Tens of thousands of flight passengers have to prepare for cancellations and delays in Germany on Friday. The Verdi union announced on Wednesday night that it would then paralyze the airports in Munich, Frankfurt, Hamburg, Stuttgart, Dortmund, Hanover and Bremen for the whole day - thus expanding the collective bargaining dispute in the public sector at airports. The employees of the operating companies are often paid according to the collective agreements of the municipalities.
The warning strike is scheduled to begin early Friday morning and end on Saturday night. Aid deliveries to the earthquake victims in Turkey and Syria are said to be exempt from the strike.
With the now continued warning strikes, the employees want to give emphasis to their demands in the ongoing collective bargaining dispute between the federal and local governments. Further warning strikes have been announced in Hesse, Baden-Württemberg and North Rhine-Westphalia, among others, before the second round of collective bargaining on February 22nd and 23rd.
In the ongoing collective bargaining negotiations, Verdi and the civil servants' association dbb are demanding 10.5 percent more income, but at least 500 euros more for the approximately 2.5 million employees in the federal and local public sector. The term of the new collective agreement is to be twelve months. The employers have so far rejected the claims.
Verdi Deputy Chairwoman Christine Behle said there was still a catastrophic labor shortage among ground handling workers. In order to change this situation, an attractive wage increase must take place for them. Aviation security employees are entitled to an increase in the surcharges in the collective wage agreements. In the "Handelsblatt" (Wednesday) she warned: "We urgently need better working conditions for employees in aviation, otherwise the next summer of chaos threatens."
"Inflation, high energy and food prices are driving most employees into an insecure situation," said Behle, according to the Verdi release, adding: "Many no longer know how to pay their rent and fill the fridge. They need significantly more money to make a living." Employers should see that and react accordingly.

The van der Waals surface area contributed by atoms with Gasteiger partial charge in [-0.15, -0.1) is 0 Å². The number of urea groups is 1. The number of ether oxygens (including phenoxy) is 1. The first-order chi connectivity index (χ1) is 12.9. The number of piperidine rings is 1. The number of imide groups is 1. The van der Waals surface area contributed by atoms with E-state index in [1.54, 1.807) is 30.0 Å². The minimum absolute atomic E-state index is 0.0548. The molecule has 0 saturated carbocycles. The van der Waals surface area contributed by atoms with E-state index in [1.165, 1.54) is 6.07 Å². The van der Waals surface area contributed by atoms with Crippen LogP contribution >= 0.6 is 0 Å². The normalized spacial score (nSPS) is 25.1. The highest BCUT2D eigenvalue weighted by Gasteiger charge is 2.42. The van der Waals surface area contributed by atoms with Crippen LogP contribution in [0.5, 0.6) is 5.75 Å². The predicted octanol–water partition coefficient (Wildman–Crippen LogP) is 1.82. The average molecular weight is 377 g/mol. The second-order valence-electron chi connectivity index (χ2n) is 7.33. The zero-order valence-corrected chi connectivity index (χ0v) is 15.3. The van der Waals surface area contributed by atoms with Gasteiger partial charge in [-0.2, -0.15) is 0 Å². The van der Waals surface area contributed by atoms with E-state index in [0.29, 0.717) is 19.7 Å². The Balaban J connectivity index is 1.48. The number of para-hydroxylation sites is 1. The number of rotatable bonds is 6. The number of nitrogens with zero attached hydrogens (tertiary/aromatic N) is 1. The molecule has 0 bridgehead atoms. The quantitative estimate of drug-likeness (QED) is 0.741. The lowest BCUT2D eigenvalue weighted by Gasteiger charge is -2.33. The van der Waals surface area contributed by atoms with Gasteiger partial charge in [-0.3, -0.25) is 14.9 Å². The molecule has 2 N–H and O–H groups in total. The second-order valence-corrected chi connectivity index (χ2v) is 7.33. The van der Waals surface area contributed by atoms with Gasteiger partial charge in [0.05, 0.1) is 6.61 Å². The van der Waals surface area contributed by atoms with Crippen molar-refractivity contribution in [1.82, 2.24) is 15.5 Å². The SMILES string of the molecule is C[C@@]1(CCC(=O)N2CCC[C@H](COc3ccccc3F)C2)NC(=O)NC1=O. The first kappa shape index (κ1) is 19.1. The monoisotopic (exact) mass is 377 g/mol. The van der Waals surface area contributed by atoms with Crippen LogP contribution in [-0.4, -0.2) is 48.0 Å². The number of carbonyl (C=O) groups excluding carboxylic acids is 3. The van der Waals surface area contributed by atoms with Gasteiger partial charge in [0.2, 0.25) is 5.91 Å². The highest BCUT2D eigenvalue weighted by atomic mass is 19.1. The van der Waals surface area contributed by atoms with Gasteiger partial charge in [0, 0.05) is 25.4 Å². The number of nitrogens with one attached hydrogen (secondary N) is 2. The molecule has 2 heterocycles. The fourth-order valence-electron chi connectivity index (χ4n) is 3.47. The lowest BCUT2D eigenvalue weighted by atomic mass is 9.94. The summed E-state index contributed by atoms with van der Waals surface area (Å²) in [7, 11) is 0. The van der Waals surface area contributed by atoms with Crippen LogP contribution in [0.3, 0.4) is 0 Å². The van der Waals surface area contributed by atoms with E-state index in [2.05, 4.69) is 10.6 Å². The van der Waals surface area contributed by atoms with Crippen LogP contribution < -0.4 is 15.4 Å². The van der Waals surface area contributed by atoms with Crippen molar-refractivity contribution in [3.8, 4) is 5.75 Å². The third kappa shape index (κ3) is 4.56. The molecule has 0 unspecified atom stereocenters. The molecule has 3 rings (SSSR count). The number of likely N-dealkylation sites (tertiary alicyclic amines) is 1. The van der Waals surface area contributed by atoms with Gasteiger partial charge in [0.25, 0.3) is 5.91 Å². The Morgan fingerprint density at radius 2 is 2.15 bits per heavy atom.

According to the union, the strike will have a strong impact, especially in domestic air traffic - from delays and cancellations to the partial standstill of air traffic. Behle pointed out that aid deliveries for the earthquake victims in Turkey and Syria would not be on strike. Many aid deliveries would also be made via the THW's center for foreign logistics in Mainz.
The general manager of the airport association ADV, Ralph Beisel, sharply criticized the announced warning strike. A few days before the second round of collective bargaining, Verdi is exposing German air traffic to an unprecedented escalation, he said. If there were a day-long strike at seven of the ten largest German airports on Friday, this would no longer have anything to do with a warning strike. "An entire country is to be cut off from international air traffic in an unreasonable way." The victims are hundreds of thousands of passengers, both private and business travellers, as well as parts of air freight and goods logistics.
In January, Verdi had already struck at the airports in Berlin and Düsseldorf in two other collective bargaining conflicts. In the NRW capital it was about a new contract with the ground handler Aviapartner, in Berlin the employees of the operating company, the ground handling services and the aviation security controllers went on strike. An agreement was reached in Berlin after the warning strike.
Air traffic is extremely prone to strikes because of the fragmented service providers, because many small, safety-relevant groups are powerful enough to bring operations to a standstill. Basically, the strike by the airport fire brigade is enough to shut down the entire operation.
In the past, for example, the forces at passenger control, the pilots, technicians, flight attendants, apron controllers or the ground staff have gone on strike. They are partly represented by divisional unions. Among other things, Verdi has access to the flight infrastructure via the public service collective agreement at issue here, according to which many employees of the airport companies are paid.
The last major warning strike with similar consequences was several years ago: In April 2018, hundreds of flights across Germany had to be canceled because collective bargaining for municipal and federal employees was not progressing. In eight federal states, tens of thousands of employees went down their work during a warning strike. In addition to airports, urban transport, daycare centers, clinics, administrations and indoor swimming pools were also affected in many places.